I’ve given Tiger (and others) a lot of grief over the past couple of years for his selective playing schedule, and for leaving a good many tournaments in the lurch by making it clear that he will never, ever show up at certain venues. The Tour is only as healthy as the “season,” and the “season” is the sum of the individual tournaments. Each gives context to the others.
But a recent story in GolfWeek makes me think that Tiger really does understand his (perhaps unwanted) role in the health of the tour.
With sponsors under fire from the political class in Washington and the global economy still roiling, Finchem asked Woods if he would consider hosting an outing comprised of influential private sector leaders whose companies underwrite Tour events. Woods delivered on Monday when a dozen CEOs, all of companies that are on board as tournament sponsors for 2010, joined him for breakfast and a clinic at his home course, Isleworth Country Club in nearby Windermere.
“We’re in a time when we need to do whatever we can to help the Tour,” Woods told GolfDigest.com Thursday after shooting a 2-under 68 in defense of his title at the Arnold Palmer Invitational. “The commissioner asked me if I would be willing to do that, and I said, ‘Sure.’ You know, it was good for everybody.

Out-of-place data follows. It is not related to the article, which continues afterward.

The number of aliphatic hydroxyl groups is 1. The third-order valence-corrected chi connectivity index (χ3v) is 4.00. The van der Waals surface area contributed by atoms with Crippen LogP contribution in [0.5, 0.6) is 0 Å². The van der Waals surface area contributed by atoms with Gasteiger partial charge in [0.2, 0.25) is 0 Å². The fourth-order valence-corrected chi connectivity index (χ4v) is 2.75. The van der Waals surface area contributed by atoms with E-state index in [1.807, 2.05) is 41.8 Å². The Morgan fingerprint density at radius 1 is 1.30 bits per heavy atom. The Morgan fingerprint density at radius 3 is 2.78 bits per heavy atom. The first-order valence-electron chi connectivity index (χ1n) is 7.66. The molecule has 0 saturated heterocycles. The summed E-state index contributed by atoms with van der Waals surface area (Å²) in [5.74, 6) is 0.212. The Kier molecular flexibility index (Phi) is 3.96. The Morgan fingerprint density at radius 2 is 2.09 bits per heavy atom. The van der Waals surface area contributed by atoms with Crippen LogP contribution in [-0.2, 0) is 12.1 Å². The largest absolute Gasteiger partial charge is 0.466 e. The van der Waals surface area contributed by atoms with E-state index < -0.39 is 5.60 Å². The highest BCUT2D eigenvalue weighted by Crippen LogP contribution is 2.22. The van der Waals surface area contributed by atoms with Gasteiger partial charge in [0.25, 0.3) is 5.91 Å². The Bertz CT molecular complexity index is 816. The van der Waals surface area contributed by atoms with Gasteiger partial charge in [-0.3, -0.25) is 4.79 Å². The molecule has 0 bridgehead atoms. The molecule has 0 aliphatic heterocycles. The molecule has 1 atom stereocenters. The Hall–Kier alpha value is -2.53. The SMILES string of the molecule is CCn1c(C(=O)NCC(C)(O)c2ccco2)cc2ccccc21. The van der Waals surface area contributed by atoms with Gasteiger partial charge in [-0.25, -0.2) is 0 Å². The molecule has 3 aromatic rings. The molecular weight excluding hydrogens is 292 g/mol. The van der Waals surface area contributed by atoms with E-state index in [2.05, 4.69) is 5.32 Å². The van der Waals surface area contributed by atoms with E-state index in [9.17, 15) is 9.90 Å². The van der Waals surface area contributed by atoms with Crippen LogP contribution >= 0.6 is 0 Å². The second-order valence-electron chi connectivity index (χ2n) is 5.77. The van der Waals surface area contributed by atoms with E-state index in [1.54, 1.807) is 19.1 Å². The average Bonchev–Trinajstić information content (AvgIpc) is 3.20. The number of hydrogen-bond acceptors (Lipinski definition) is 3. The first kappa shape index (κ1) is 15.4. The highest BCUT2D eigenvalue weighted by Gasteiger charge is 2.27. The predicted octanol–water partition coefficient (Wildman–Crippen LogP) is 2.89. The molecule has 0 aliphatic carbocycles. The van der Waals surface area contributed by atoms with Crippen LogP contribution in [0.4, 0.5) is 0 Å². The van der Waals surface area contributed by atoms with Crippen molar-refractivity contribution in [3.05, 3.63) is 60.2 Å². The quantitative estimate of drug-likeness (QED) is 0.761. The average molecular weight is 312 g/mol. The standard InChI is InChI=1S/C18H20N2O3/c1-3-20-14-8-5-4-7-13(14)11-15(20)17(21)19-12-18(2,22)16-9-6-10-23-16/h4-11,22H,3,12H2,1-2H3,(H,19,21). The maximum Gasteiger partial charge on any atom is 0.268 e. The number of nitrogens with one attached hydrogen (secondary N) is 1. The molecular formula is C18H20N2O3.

“We had a great time; it was a great group of guys.”
Kudos to Tiger.
There’s no word on who was there. But Woods talked to them, gave a 30 minute clinic, and then he, Chris DiMarco, Ryuji Imada and Nick O’Hern played with the high rollers.
I hope that the event was not entirely composed of CEOs whose tournaments are already locks for sponsorship. It’s the ones on the margin that he should be working.
It’s perhaps telling that the CEO shindig was held the week of the Palmer Invitational, for perhaps no one was more instrumental in building the relationship between business and the Tour than Arnold Palmer.
In a related story, Padraig Harrington has expressed some doubt that anyone will be able to recreate the Palmer Magic:
I think Arnold Palmer gave so much of himself to the people, and he was out there, and players, all sports people, are protected more because there’s more issues going on,” Harrington said. “Now sports people tend to be a bit more aloof and detached, maybe because it’s bigger hype, bigger stage to be on, maybe it’s because of the way society has moved. I can’t give you those answers. But it is a different era, and I don’t know if it will ever happen again. Maybe it will.
I think Harrington is wrong about this. If the players are aloof and detached, it’s because they choose to be that way. There is no lack of opportunities for them to be a part of the communities in which they play.